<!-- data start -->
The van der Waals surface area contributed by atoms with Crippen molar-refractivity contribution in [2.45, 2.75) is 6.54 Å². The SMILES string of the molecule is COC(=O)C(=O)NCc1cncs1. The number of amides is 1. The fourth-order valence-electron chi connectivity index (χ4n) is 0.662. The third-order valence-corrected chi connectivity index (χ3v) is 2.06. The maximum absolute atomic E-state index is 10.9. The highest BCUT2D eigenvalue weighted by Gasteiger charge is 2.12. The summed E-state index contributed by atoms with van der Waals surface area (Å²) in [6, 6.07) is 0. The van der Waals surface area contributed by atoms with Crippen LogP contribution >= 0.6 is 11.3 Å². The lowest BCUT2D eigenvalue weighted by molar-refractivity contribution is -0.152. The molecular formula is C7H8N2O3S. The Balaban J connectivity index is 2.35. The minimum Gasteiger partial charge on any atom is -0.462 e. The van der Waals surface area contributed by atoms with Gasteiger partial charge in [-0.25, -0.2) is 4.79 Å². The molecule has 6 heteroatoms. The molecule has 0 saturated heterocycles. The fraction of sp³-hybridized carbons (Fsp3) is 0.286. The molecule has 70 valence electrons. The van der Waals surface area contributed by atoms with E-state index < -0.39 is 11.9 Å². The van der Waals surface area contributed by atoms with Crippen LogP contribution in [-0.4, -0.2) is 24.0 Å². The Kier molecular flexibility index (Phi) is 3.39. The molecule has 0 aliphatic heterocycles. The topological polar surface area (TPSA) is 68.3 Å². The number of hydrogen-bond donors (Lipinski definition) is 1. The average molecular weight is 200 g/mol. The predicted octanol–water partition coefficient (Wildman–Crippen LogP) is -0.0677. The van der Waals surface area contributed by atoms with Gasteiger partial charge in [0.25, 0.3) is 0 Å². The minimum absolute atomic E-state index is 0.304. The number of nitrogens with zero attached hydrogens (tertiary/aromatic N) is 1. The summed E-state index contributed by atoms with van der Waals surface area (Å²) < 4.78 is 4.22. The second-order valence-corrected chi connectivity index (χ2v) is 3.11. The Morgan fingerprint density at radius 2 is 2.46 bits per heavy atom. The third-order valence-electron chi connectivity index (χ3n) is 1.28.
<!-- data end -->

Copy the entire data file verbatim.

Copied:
The van der Waals surface area contributed by atoms with Crippen molar-refractivity contribution in [2.45, 2.75) is 6.54 Å². The SMILES string of the molecule is COC(=O)C(=O)NCc1cncs1. The number of amides is 1. The fourth-order valence-electron chi connectivity index (χ4n) is 0.662. The third-order valence-corrected chi connectivity index (χ3v) is 2.06. The maximum absolute atomic E-state index is 10.9. The highest BCUT2D eigenvalue weighted by Gasteiger charge is 2.12. The summed E-state index contributed by atoms with van der Waals surface area (Å²) in [6, 6.07) is 0. The van der Waals surface area contributed by atoms with Crippen LogP contribution >= 0.6 is 11.3 Å². The lowest BCUT2D eigenvalue weighted by molar-refractivity contribution is -0.152. The molecular formula is C7H8N2O3S. The Balaban J connectivity index is 2.35. The minimum Gasteiger partial charge on any atom is -0.462 e. The van der Waals surface area contributed by atoms with Gasteiger partial charge in [-0.25, -0.2) is 4.79 Å². The molecule has 6 heteroatoms. The molecule has 0 saturated heterocycles. The fraction of sp³-hybridized carbons (Fsp3) is 0.286. The molecule has 70 valence electrons. The van der Waals surface area contributed by atoms with E-state index < -0.39 is 11.9 Å². The van der Waals surface area contributed by atoms with Crippen LogP contribution in [-0.4, -0.2) is 24.0 Å². The Kier molecular flexibility index (Phi) is 3.39. The molecule has 0 aliphatic heterocycles. The topological polar surface area (TPSA) is 68.3 Å². The number of hydrogen-bond donors (Lipinski definition) is 1. The average molecular weight is 200 g/mol. The predicted octanol–water partition coefficient (Wildman–Crippen LogP) is -0.0677. The van der Waals surface area contributed by atoms with Gasteiger partial charge in [0.25, 0.3) is 0 Å². The minimum absolute atomic E-state index is 0.304. The number of nitrogens with zero attached hydrogens (tertiary/aromatic N) is 1. The summed E-state index contributed by atoms with van der Waals surface area (Å²) < 4.78 is 4.22. The second-order valence-corrected chi connectivity index (χ2v) is 3.11. The Morgan fingerprint density at radius 2 is 2.46 bits per heavy atom. The third-order valence-electron chi connectivity index (χ3n) is 1.28.